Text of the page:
European Union vote leaves a profound mark on British politics
UK Prime Minister David Cameron’s election pledge was made before the 2015 general election as a means of uniting the Conservative Party in order to gain a clear victory over Labour’s Ed Miliband and rid itself of the increasing fractious Liberal Democrats, with whom his party had been in an uneasy ruling coalition since failing to gain a majority at the polls in 2010.
Well, that decision, also aimed at keeping at bay the then perceived threat of Nigel Farage’s UKIP party, which was seeking to curb immigration and quit the European Union, has now come back to haunt Cameron with a vengeance.
Although it achieved its short-term goal — a clear working majority for the Conservative Party in the House of Commons, and crushing UKIP’s chances of a serious presence in Parliament, plus the annihilation of the Labour Party — it has raised other, far more serious issues.
It does not matter whether it is a yes or no vote to June 23’s simple question, the damage to British politics and in particular the Conservative Party has been done.
Yes, it is true that Cameron vowed he would only serve one more term as Prime Minister until 2020, thus becoming in modern political terminology a lame-duck leader, but by pledging a referendum he has managed, in the eyes of many, to shoot himself in the foot, if you don’t mind me mixing my metaphors.
Much of the population are angry that this referendum, which Cameron and his colleagues, perhaps naively, believed would be carried out with reserve and British phlegm, has developed into a bitter shouting match, and a sort of early leadership battle for the Conservatives postCameron.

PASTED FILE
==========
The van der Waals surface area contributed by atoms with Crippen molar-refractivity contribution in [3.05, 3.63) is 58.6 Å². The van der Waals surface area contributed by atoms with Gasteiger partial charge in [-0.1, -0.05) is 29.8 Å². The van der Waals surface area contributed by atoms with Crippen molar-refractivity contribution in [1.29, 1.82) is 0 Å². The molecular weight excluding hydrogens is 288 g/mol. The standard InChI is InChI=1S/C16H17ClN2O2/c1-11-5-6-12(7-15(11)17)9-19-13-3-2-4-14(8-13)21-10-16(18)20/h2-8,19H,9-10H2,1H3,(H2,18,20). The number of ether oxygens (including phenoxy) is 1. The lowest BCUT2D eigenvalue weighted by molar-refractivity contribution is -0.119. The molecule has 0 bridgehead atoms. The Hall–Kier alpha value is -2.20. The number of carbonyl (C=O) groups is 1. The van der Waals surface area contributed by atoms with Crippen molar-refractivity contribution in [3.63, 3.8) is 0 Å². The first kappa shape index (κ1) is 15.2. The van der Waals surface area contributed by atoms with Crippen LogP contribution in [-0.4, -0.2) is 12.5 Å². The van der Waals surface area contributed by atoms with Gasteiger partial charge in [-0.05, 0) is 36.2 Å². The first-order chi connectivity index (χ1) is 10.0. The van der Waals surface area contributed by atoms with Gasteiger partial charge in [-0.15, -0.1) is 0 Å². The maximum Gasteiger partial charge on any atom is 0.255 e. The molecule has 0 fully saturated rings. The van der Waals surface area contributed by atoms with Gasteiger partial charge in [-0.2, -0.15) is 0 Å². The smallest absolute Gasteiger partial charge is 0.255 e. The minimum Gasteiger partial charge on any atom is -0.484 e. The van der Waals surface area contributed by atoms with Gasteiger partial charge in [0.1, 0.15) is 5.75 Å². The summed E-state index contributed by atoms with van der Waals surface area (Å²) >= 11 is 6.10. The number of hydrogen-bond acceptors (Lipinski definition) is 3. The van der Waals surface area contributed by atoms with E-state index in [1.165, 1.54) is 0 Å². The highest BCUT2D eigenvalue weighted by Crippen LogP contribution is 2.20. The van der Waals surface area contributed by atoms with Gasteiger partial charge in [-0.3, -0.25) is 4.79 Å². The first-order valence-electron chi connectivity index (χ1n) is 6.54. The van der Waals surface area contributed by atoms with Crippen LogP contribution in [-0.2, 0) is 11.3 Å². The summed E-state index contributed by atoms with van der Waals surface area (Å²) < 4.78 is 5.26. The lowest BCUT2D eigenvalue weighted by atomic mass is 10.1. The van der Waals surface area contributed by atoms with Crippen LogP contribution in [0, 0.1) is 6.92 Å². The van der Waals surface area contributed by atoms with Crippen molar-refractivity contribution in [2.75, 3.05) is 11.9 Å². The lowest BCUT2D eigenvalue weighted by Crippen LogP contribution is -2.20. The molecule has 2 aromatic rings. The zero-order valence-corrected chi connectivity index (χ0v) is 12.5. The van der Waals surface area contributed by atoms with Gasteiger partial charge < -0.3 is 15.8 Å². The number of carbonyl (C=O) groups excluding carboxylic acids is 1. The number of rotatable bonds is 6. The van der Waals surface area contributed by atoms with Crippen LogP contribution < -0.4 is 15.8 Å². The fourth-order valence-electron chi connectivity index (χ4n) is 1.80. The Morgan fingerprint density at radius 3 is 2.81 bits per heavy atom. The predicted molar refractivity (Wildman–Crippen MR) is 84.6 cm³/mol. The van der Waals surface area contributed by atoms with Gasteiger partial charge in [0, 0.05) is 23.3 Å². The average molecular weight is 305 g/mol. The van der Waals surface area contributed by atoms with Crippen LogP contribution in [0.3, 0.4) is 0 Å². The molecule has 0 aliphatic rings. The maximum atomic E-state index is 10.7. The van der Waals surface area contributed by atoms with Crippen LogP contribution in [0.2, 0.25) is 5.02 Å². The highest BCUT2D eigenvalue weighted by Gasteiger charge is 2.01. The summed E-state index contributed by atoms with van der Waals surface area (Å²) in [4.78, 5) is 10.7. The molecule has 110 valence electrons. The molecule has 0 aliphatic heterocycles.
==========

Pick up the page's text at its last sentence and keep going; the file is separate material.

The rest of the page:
Indeed, many people I have spoken to are angry that the real issue of whether or not the UK should remain in the EU has been drowned in the ever-increasing yelling match over who is to become the next leader of the Conservative Party.
Many, and I include myself in this, feel Boris Johnson, the former London Mayor, as well as Iain Duncan-Smith, failed leader of the Conservatives when they were in opposition and Chris Grayling, the former Justice Secretary, have made a huge error in jumping on the Leave bandwagon, thus aligning themselves with Nigel Farage and George Galloway.
Johnson in particular is seen by many as having taken an opportunistic and cynical leap onto the bandwagon to enhance what he sees are his chances for a crack at the leadership of both the Conservative Party and the country.
So the smoke from the burning bonfire that is a de facto leadership battle has, for many, obscured the real reason for the referendum.
I suspect that sanity will prevail, and the Great British public, as Winston Churchill once called the electorate, will opt to remain.
But it still leaves Cameron with the major headache of repairing the huge schism that has reopened in the Conservatives over Europe, to enable them to continue in office.
There is another scary prospect — much-reviled Labour Party leader Jeremy Corbyn has been at best lukewarm in leading his party’s support for the Remain campaign. This has led many to believe that he is playing some sort of waiting game, hoping the Conservatives will selfdestruct and allow him and his former colleagues to take over. Corbyn’s critics rightly point out that he has never been in charge of anything until now, not even a local party committee.
So Cameron’s high-flown ideal of allowing the people a democratic right to have their say on Europe has opened up a huge can of worms.
Buckle up, because it is going to be a bumpy ride.
The author is the managing editor at China Daily Europe.